CITY - Although its regulatory oversight of uranium mills is limited,
"serious questions" by the Environmental Protection Agency about the
Cotter Corp.'s Cañon City operation could doom one of two company
proposals to dispose of Superfund waste in its tailings ponds.
In a Sept. 13 letter to state health officials, Wanda Taunton,
the regional director of the EPA's Solid and Hazardous Waste Program,
cited "a number of questions and concerns" about the mill. Her six-page
letter highlighted problems such as leaky tanks, spills, lack of
protocols to track and manage radioactive materials and safety violations.
The Nuclear Regulatory Commission, through the state health department,
is mostly responsible for regulating Cotter's uranium-processing
operations. The EPA, however, does have a say over the shipment
of Superfund waste, under its so-called "off-site rule," when it
is transported from one site to another.
The agency approved Cotter's request to use its tailings ponds
to directly dispose of - without any processing - contaminated soil
such as the radioactive thorium tailings from the Maywood Superfund
site in northern New Jersey.
But in July, Cotter also asked EPA to declare three of its ore
storage pads and its chemical circuits as acceptable for actually
processing Superfund waste - in this case, 35,000 tons of uranium-tainted
soil from the contaminated Li Tungsten site in Long Island, N.Y
And according to Taunton, until the EPA's concerns are resolved,
the agency cannot sign off on those plans.
EPA's main concerns with Cotter revolve around three main issues:
hazardous chemicals possibly contaminating the company's tailings
ponds, insufficient warranties for the mill's eventual cleanup and
on-site environmental contamination.
The EPA is concerned about hazardous materials because they could
jeopardize the future decommissioning of the mill. When that happens
- likely not for several decades - the Department of Energy is scheduled
to become the custodian of the site. But DOE may be unwilling to
accept that role if the facility is contaminated with chemical hazards
other than the radioactive soil it has authority over.
"EPA is concerned with the lack of an adequate system for managing
radioactive materials at the facility because it brings into question
whether there has already been inappropriate disposal … in the impoundments,"
Taunton wrote. She cited, for example, a state report noting that
Cotter had dumped cleanup of contamination from other parts of the
mill into its tailings ponds.
Similarly, Taunton voiced alarm about 3,120 drums of calcium fluoride
stored at the mill. The material, a byproduct of manufacturing uranium
hexafluoride for enrichment into nuclear fuel, arrived at Cotter
in 52 shipments over a nine-month period beginning in March 2000.
"Since completion of the shipments 17 months ago," Taunton said,
"the drums have been stored on the site, and Cotter has not yet
developed a method for processing them. In fact, (the state radiation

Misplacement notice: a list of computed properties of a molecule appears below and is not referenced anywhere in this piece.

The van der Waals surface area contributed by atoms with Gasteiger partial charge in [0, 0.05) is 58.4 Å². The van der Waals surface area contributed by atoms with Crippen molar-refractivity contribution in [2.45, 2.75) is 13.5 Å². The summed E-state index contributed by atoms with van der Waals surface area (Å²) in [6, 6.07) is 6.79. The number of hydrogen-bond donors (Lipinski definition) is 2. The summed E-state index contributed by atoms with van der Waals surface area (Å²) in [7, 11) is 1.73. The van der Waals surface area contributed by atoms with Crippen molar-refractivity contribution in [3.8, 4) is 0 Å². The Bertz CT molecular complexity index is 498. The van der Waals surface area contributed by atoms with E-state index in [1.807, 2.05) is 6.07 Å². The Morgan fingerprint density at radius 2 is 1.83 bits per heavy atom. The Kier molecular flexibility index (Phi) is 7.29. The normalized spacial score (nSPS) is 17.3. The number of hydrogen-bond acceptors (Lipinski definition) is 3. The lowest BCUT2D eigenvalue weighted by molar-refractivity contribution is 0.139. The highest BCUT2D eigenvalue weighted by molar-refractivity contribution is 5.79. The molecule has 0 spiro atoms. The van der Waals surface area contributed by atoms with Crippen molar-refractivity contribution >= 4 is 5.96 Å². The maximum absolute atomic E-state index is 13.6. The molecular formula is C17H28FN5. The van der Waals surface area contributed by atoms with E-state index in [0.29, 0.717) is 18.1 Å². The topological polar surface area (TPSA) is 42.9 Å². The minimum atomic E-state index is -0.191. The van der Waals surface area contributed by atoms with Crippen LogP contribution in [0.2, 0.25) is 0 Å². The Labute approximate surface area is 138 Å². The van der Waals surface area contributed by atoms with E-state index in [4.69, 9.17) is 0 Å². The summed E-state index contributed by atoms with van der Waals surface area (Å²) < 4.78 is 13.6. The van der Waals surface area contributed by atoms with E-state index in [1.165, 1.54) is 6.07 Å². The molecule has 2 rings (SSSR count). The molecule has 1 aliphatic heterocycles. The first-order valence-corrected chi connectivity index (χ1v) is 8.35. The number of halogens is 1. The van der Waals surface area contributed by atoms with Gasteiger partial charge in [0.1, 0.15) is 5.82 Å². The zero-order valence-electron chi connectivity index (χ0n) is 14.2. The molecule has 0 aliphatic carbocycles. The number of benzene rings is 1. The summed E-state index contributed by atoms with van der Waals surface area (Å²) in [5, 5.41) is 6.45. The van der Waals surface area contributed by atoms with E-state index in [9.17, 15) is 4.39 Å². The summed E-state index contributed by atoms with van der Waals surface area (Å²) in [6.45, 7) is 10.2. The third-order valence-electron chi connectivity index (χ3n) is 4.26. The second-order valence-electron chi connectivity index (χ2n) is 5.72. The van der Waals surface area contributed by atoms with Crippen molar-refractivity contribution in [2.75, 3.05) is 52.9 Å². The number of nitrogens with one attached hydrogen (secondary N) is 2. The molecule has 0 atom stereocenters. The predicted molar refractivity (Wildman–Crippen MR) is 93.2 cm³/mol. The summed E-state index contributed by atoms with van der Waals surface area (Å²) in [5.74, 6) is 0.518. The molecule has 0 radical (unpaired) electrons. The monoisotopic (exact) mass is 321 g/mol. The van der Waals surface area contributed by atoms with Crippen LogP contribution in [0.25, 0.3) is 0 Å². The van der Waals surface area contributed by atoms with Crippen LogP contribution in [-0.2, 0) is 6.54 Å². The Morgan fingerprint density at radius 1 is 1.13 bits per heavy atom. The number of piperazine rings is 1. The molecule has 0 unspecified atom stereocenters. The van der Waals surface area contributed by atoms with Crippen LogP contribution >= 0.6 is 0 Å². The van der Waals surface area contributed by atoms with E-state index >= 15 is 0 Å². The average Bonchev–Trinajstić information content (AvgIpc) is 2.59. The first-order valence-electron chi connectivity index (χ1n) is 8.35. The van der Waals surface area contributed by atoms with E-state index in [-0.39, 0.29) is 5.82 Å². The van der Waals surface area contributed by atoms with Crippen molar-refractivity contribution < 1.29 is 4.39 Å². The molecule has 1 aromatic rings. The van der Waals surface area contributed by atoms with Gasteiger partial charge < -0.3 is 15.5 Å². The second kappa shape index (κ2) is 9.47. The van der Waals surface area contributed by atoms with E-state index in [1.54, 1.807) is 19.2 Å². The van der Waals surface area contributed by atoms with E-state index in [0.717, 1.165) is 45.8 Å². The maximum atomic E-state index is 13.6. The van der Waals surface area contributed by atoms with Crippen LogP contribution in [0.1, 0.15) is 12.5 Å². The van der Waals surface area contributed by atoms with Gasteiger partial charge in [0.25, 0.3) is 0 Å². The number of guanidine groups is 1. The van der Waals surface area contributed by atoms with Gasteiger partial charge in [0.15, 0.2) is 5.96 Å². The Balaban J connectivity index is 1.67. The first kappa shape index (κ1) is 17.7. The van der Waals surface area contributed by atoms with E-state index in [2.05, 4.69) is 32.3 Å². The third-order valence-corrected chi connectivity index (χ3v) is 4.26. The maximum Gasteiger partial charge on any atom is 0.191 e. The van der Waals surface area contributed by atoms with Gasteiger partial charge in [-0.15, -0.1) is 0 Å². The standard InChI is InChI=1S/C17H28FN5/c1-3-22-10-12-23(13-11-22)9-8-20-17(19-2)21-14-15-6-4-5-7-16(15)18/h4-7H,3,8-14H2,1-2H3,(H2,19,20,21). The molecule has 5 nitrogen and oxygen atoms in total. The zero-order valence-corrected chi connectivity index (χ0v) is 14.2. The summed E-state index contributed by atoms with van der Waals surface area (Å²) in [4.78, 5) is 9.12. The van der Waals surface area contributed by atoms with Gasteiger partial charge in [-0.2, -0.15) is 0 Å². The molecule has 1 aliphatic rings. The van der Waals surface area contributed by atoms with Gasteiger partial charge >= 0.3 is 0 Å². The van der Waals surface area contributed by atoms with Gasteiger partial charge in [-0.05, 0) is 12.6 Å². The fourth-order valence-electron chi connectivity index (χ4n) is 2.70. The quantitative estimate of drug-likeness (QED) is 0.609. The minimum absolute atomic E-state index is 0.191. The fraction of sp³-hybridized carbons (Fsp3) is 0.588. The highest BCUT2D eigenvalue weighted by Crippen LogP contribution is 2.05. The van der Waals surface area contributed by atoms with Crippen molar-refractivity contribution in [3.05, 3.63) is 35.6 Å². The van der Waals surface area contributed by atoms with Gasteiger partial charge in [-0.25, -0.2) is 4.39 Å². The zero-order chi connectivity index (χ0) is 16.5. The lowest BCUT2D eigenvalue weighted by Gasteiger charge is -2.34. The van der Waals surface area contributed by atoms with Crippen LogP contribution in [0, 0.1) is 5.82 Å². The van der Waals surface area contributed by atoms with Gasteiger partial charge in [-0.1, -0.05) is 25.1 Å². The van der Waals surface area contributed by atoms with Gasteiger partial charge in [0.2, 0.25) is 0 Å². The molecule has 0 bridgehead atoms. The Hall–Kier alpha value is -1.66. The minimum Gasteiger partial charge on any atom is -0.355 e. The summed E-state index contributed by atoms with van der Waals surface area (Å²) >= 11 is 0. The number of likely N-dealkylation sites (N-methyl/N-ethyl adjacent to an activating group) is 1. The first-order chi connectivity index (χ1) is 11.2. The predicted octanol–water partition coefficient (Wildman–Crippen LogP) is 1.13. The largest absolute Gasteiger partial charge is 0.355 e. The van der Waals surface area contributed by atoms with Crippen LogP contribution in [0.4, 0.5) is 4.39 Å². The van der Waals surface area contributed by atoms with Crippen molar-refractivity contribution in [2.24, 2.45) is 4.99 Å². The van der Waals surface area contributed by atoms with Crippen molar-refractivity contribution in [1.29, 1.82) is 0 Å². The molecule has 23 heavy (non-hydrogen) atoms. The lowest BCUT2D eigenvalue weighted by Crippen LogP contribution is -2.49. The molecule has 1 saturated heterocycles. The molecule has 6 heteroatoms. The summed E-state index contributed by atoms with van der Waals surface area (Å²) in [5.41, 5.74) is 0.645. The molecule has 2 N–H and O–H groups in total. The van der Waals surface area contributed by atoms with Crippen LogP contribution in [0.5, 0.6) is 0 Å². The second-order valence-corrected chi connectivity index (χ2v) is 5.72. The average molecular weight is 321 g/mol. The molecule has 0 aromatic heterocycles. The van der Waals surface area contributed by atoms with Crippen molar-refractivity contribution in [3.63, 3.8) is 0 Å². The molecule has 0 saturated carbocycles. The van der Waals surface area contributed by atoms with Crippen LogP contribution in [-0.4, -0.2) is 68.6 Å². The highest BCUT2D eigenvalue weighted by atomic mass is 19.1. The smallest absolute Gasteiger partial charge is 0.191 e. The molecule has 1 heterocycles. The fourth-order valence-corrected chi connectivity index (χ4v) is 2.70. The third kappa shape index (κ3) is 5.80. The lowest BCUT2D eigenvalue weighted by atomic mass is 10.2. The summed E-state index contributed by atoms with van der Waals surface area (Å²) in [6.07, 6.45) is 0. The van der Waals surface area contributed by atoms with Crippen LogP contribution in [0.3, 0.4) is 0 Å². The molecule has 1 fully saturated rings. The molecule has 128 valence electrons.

services lab) has reported that Cotter is not able to open the drums.
"EPA is concerned that this situation raises the question of whether
Cotter has demonstrated the ability to manage and process these
Not only could the drums lead to problems with turning the mill
over to the DOE, but they also bring into question whether Cotter
has bonded enough money to cleanup the mill when it closes.
"If these drums were still present at closure, they may need to
be sent to another facility at a cost that would significantly tax
the warranty," Taunton's letter said.
The final issue troubling the EPA involved the mill's environmental
During a June 5 site inspection, according to Taunton, state and
EPA officials "observed that liquids were seeping from the wooden
leaching vats in the mill processing circuit and that these liquids
were likely entering the ground through cracks in the deteriorated
concrete pads on which they stand."
With the unprocessed drums and leaky tanks in mind, Taunton concluded
that the Li Tungsten waste "could be stored on the site for a long
period of time and that chances of releases to the air or ground
water could be high."
According to Ed Als, a remedial project manager for the EPA's
Region 2 office in New York City, the agency has determined that
the so-called Li Tungsten material shouldn't be regulated as a hazardous
"I would certainly characterize it as low level," he said. "What
we have out there … ranges from 30 to 50 picocuries per gram, and
up to hundreds of picocuries per gram in several places, but we
don't have anything hotter than that."
The Li Tungsten site also has heavy metal contamination. According
to Als, three out of around five dozen soil samples failed the toxicity
test for lead.
"That means the area where the material is over the standard is
compromised, so it might have to go to a different facility," Als
The remainder of the material, however, is appropriate for any
facility authorized to accept uranium tailings. The EPA's responsibility,
Als said, is in making sure the site is cleaned up on schedule,
not which specific waste facility the material goes to.
"We basically tell the PRPs (potentially responsible parties)
to get rid of the stuff," he said. "They tell us where they're going
to send it and then we check with the agencies there to make sure
there are no problems and sign off on the plans to ship it."
Because the Region 8 office of the EPA in Denver has problems
with Cotter, however, receipt of the Li Tungsten waste is on hold,
and it may actually end up somewhere else.
"We have private parties here that basically want to wait for
Cotter to get its approval, but we have a problem with that," said
Als. "We're sitting around waiting too long. We want the stuff cleaned
"We care where it goes, but we don't like being in limbo."
Eric Frankowski can be reached at 303-776-2244 Ext. 319, or by
e-mail at email@example.com.